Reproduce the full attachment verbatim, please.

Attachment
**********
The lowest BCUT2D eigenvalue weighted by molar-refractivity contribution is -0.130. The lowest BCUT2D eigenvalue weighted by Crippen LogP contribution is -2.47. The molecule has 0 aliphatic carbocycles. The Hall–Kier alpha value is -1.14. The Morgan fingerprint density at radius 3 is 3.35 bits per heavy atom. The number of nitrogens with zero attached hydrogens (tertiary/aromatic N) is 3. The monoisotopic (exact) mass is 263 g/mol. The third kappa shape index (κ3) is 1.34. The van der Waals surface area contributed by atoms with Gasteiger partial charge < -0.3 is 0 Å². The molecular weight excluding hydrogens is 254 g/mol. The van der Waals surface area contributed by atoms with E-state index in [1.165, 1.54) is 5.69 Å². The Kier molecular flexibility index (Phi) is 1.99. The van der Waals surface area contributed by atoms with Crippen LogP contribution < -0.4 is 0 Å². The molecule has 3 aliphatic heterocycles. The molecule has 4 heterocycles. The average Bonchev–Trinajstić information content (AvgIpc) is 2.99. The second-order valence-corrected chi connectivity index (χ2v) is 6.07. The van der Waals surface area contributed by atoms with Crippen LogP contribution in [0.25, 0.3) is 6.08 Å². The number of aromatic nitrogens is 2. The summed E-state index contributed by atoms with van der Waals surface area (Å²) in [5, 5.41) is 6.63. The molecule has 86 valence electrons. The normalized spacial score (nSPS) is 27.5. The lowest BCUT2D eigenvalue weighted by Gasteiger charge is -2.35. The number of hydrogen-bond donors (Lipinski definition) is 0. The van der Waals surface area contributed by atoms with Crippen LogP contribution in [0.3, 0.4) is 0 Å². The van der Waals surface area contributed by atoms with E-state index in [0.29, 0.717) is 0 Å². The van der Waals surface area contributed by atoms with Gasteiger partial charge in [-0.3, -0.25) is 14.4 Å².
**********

The lowest BCUT2D eigenvalue weighted by molar-refractivity contribution is -0.130. The lowest BCUT2D eigenvalue weighted by Crippen LogP contribution is -2.47. The molecule has 0 aliphatic carbocycles. The Hall–Kier alpha value is -1.14. The Morgan fingerprint density at radius 3 is 3.35 bits per heavy atom. The number of nitrogens with zero attached hydrogens (tertiary/aromatic N) is 3. The monoisotopic (exact) mass is 263 g/mol. The third kappa shape index (κ3) is 1.34. The van der Waals surface area contributed by atoms with Gasteiger partial charge < -0.3 is 0 Å². The molecular weight excluding hydrogens is 254 g/mol. The van der Waals surface area contributed by atoms with E-state index in [1.165, 1.54) is 5.69 Å². The Kier molecular flexibility index (Phi) is 1.99. The van der Waals surface area contributed by atoms with Crippen LogP contribution < -0.4 is 0 Å². The molecule has 3 aliphatic heterocycles. The molecule has 4 heterocycles. The average Bonchev–Trinajstić information content (AvgIpc) is 2.99. The second-order valence-corrected chi connectivity index (χ2v) is 6.07. The van der Waals surface area contributed by atoms with Crippen LogP contribution in [0.25, 0.3) is 6.08 Å². The number of aromatic nitrogens is 2. The summed E-state index contributed by atoms with van der Waals surface area (Å²) in [5, 5.41) is 6.63. The molecule has 86 valence electrons. The normalized spacial score (nSPS) is 27.5. The lowest BCUT2D eigenvalue weighted by Gasteiger charge is -2.35. The number of hydrogen-bond donors (Lipinski definition) is 0. The van der Waals surface area contributed by atoms with Crippen LogP contribution in [0.3, 0.4) is 0 Å². The van der Waals surface area contributed by atoms with E-state index in [0.29, 0.717) is 0 Å². The van der Waals surface area contributed by atoms with Gasteiger partial charge in [-0.3, -0.25) is 14.4 Å².